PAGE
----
Sec. iv] FROM SARIKOL TO KASHGAR 45
` Two hundred li, or so, to the west of the city [of Wu-sha],' thus the Hsi yü-chi tells us 1.5, ` there is a great mountain. This mountain is covered with brooding vapours which hang like clouds above the rocks. The crags rise one above another, and seem as if about to fall where they are suspended. On the mountain top there rises a Stûpa of a wonderful and mysterious construction. This is the old story : many centuries ago this mountain suddenly opened ; in the middle was seen a Bhikshu, with closed eyes, sitting ; his body was of gigantic stature, and his form dried up ; his hair descended low on his shoulders and enshrouded his face.'
Hsüan-tsang goes on to relate how a hunter once caught sight of the Arhat and told the king, who came in person to see him and pay him worship. A monk of his following explained that it was an Arhat absorbed in that complete ecstasy which produces extinction of the mind, and indicated the means by which he might be safely roused from his trance. When these had been applied, the Saint, ' looking down on them from on high for a long time,' inquired about Ka yapa, his master, and about Sa.kyamuni Tathagata. On hearing that they had both long ago attained their Nirvana, he remained for a long time with his head bowed. Then he rose in the air and miraculously created a fire which consumed his body. His burned bones, which fell to the ground, were collected by the king, who raised a Stûpa over them.
No one who has passed some time within sight of the great Murtagh-Ata Peak, and has witnessed the superstitious awe with which its majestic ice-dome is regarded by the Kirghiz in all the valleys around, could fail to be reminded by Hsüan-tsang's story of the legends which cluster around that ` Father of ice-mountains'. According to the simplest form of the legend, which I myself heard from the Kirghiz with whom I came into contact during my brief surveying excursions around Murtagh-Ata, a hoary ` Pir' resides on the glacier-crowned and wholly inaccessible summit. Long, long ago, the eyes of adventurous hunters beheld him. Other Kirghiz legends, which Dr. Hedin heard during his prolonged stay in the same region, in 1894-5, represent the sacred mountain as ` one gigantic Mazar or burial-mound of saints ', in which dwell among others the souls of Moses and Ali, &c.16. Stories of mysterious help rendered by these sacred dwellers of Murtagh-Ata are interwoven with what popular tradition remembers of the struggle between the Khwajas of Kashgar and the Chinese which found its tragic conclusion on the Pamirs (1759 A. D.). On the top of Murtagh-Ata Kirghiz belief places an ancient city, whose inhabitants live on for ever in enjoyment of unblemished happiness, &c.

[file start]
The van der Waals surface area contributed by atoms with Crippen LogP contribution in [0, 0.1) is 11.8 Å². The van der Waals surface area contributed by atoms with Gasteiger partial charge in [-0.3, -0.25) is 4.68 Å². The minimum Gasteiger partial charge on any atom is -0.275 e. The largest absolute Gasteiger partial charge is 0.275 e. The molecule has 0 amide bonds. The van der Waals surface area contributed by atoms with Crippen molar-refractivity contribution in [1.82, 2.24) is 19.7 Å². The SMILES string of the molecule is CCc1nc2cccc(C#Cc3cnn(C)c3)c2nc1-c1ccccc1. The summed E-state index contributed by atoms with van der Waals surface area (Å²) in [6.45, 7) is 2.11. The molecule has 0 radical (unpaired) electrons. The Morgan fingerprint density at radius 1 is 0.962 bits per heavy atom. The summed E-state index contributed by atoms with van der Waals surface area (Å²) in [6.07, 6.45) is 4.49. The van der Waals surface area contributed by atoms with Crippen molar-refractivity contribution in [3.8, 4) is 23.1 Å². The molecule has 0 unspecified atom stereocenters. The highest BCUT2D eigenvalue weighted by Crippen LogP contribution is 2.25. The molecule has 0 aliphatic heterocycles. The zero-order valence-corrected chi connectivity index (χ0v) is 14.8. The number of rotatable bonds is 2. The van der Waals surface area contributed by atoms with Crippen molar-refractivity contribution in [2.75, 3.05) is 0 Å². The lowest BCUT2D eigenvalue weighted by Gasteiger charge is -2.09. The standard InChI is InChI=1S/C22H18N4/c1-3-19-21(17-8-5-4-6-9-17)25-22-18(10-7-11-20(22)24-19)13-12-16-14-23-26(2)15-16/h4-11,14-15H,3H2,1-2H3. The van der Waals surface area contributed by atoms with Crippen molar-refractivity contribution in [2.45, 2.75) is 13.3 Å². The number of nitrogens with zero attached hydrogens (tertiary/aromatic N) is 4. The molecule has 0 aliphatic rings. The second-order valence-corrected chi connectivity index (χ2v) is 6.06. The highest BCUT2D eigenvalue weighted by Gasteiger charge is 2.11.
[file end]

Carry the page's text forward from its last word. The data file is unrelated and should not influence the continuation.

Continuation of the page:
The great height of Murtagh-Ata (24,321 feet according to the latest triangulation), and the dominating position it occupies, make its glittering dome visible far away in the plains about Yarkand and along the road towards Yangi-Hisâr 17, whenever the dust-haze peculiar to the air of the plains clears away sufficiently. It is true that such occasions are rare, but this, perhaps, renders the vista of the distant icy peak all the more impressive to the imagination. Its direction as seen from Yarkand is almost due west—the same direction which Hsüan-tsang indicates for the great peak with its mysterious Stûpa in relation to the chief town of Wu-sha. The distance recorded by him, ` 200 li or so ', is, indeed, beyond all proportion too small, seeing that in a direct line no less than 118 miles separate Murtagh-Ata from Yarkand, or 65 miles from Yangi-Hisar. But it must be remembered that neither Hsüan-tsang's narrative nor his ` Life ' indicates a personal visit to the chief town of Wu-sha or an actual sight of the Stûpa mountain. If the pilgrim heard the legend en route, while moving through the mountains relatively near to Murtagh-Ata, so serious an underestimate of the distance would be less surprising.
15 Compare Si yu-kz; trans]. Beal, ii. p. 305 ; Mémoires, 16 See Hedin, Through Asia, pp. 218 sqq.
ii. pp. 217 sqq. 17 Compare Yarkand Mission Report, p. 286.